TUMBLR

A scrapbook of stuff I'm reading / looking at / listening to / thinking about...



Posts tagged "social media"

Jul 01, 2014
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Ways of Seeing Instagram

Isn’t it striking that the most-typical and most-maligned genres of Instagram imagery happen to correspond to the primary genres of Western secular art? All that #foodporn is still-life; all those #selfies, self-portraits. All those vacation vistas are #landscape; art-historically speaking, #beachday pics evoke the hoariest cliché of middle-class leisure iconography… Technology has so democratized image-making that it has put the artistic power once mainly associated with aristocrats—to stylize your image and project yourself to an audience as desirable—into everyone’s hands.

Wonderful post. (via Alan Jacobs)

Filed under: instagram

May 08, 2014
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May 06, 2014
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Wayne White’s Instagram might be the ultimate Show Your Work! example. So great.

May 04, 2014
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I don’t tweet because I don’t need another creative venue. I don’t need another form for self-expression. I don’t need another way to get my thoughts out to people. I have one. I’m good. But I totally think it’s wonderful for anyone who doesn’t have their own national radio show.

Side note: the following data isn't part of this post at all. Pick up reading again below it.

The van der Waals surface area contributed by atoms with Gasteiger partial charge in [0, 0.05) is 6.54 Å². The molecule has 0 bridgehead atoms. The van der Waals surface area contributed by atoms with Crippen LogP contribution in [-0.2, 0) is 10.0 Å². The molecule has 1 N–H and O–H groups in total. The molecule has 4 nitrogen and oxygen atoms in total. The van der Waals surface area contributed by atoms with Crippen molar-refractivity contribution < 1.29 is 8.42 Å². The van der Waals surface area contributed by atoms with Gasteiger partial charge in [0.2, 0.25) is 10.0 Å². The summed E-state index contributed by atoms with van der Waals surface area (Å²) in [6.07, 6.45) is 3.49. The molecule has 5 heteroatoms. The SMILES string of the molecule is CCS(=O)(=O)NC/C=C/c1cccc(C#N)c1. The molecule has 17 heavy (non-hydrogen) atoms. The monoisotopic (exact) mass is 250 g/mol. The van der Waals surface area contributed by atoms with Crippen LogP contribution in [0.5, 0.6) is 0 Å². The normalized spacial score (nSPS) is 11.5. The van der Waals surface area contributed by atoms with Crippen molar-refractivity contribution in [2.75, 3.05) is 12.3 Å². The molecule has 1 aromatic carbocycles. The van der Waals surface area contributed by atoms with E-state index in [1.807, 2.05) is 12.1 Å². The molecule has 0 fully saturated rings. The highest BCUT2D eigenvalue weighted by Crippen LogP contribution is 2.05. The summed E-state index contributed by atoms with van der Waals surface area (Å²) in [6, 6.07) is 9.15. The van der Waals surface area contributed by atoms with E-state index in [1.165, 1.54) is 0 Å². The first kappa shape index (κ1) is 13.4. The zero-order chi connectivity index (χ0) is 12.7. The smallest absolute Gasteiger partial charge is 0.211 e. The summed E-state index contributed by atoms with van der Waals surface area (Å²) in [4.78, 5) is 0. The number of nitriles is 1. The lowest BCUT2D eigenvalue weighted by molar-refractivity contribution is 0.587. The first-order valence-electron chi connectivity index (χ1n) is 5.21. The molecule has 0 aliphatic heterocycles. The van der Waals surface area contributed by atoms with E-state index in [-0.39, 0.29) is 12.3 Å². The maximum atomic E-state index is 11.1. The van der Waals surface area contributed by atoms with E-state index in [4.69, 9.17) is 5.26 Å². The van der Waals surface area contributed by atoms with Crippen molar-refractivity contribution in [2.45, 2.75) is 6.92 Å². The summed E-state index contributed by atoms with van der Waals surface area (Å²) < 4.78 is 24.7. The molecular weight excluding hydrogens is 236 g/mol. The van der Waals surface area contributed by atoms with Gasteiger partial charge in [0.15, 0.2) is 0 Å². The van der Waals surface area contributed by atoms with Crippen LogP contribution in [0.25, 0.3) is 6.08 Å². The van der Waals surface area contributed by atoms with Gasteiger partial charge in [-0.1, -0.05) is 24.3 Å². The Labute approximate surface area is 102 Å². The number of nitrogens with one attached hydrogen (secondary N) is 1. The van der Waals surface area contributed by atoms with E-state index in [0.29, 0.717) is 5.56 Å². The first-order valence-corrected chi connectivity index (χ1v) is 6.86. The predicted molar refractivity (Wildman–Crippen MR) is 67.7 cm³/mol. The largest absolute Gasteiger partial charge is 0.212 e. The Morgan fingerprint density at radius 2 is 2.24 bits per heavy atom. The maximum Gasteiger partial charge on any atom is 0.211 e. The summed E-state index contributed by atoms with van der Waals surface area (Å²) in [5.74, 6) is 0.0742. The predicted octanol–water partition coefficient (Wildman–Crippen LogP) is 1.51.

— Ira “I don’t own a radio” Glass with some major levels of DGAF (via @mlarson)

Feb 20, 2014
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Amtrak writer’s residencies

Here’s what went down: in his PEN Ten interview, @AlexanderChee was asked where he best liked to write:

I still like a train best for this kind of thing. I wish Amtrak had residencies for writers.

That’s it. Two sentences. And then this happened:

And here’s Jessica Gross on writing on the Amtrak during her test residency:

[There is] a sense of safety, borne of boundaries. I’ve always been a claustrophile, and I think that explains some of the appeal—the train is bounded, compartmentalized, and cozily small, like a carrel in a college library. Everything has its place. The towel goes on the ledge beneath the mirror; the sink goes into its hole in the wall; during the day, the bed, which slides down from overhead, slides up into a high pocket of space. There is comfort in the certainty of these arrangements. The journey is bounded, too: I know when it will end. Train time is found time. My main job is to be transported; any reading or writing is extracurricular. The looming pressure of expectation dissolves. And the movement of a train conjures the ultimate sense of protection—being a baby, rocked in a bassinet.

As John Cleese put it, the artist needs “boundaries of time and boundaries of space.”

What a great story. And PR dream for Amtrak. Well done, y’all.

Dec 27, 2013
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I’ve found that Instagram works much like the movie business: You’re safe if you trade “one for them” with “one for yourself,” meaning for every photo of a book, painting or poem, I try to post a selfie with a puppy, a topless selfie or a selfie with Seth Rogen, because these are all things that are generally liked.

Nov 19, 2013
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The Internet: A Welcome Distraction